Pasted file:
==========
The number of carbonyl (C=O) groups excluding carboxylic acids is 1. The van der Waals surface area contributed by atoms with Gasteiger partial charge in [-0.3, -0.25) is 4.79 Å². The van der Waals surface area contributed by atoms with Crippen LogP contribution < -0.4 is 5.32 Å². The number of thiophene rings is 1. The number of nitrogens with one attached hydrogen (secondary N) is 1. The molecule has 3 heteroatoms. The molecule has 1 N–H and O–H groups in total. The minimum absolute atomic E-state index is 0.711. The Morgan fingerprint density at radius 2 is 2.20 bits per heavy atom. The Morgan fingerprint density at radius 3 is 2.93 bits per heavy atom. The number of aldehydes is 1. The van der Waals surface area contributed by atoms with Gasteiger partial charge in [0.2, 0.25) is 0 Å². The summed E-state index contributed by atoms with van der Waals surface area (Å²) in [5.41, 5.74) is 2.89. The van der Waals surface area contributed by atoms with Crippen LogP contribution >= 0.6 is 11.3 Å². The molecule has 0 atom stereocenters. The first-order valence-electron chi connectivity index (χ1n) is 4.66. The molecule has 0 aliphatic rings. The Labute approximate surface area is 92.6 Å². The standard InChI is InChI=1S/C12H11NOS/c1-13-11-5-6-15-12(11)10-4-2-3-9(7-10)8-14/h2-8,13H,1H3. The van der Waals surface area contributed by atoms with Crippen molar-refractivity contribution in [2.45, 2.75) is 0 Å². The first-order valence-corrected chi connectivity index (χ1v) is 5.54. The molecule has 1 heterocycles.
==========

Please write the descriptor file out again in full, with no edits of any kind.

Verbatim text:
The number of carbonyl (C=O) groups excluding carboxylic acids is 1. The van der Waals surface area contributed by atoms with Gasteiger partial charge in [-0.3, -0.25) is 4.79 Å². The van der Waals surface area contributed by atoms with Crippen LogP contribution < -0.4 is 5.32 Å². The number of thiophene rings is 1. The number of nitrogens with one attached hydrogen (secondary N) is 1. The molecule has 3 heteroatoms. The molecule has 1 N–H and O–H groups in total. The minimum absolute atomic E-state index is 0.711. The Morgan fingerprint density at radius 2 is 2.20 bits per heavy atom. The Morgan fingerprint density at radius 3 is 2.93 bits per heavy atom. The number of aldehydes is 1. The van der Waals surface area contributed by atoms with Gasteiger partial charge in [0.2, 0.25) is 0 Å². The summed E-state index contributed by atoms with van der Waals surface area (Å²) in [5.41, 5.74) is 2.89. The van der Waals surface area contributed by atoms with Crippen LogP contribution >= 0.6 is 11.3 Å². The molecule has 0 atom stereocenters. The first-order valence-electron chi connectivity index (χ1n) is 4.66. The molecule has 0 aliphatic rings. The Labute approximate surface area is 92.6 Å². The standard InChI is InChI=1S/C12H11NOS/c1-13-11-5-6-15-12(11)10-4-2-3-9(7-10)8-14/h2-8,13H,1H3. The van der Waals surface area contributed by atoms with Crippen molar-refractivity contribution in [2.45, 2.75) is 0 Å². The first-order valence-corrected chi connectivity index (χ1v) is 5.54. The molecule has 1 heterocycles.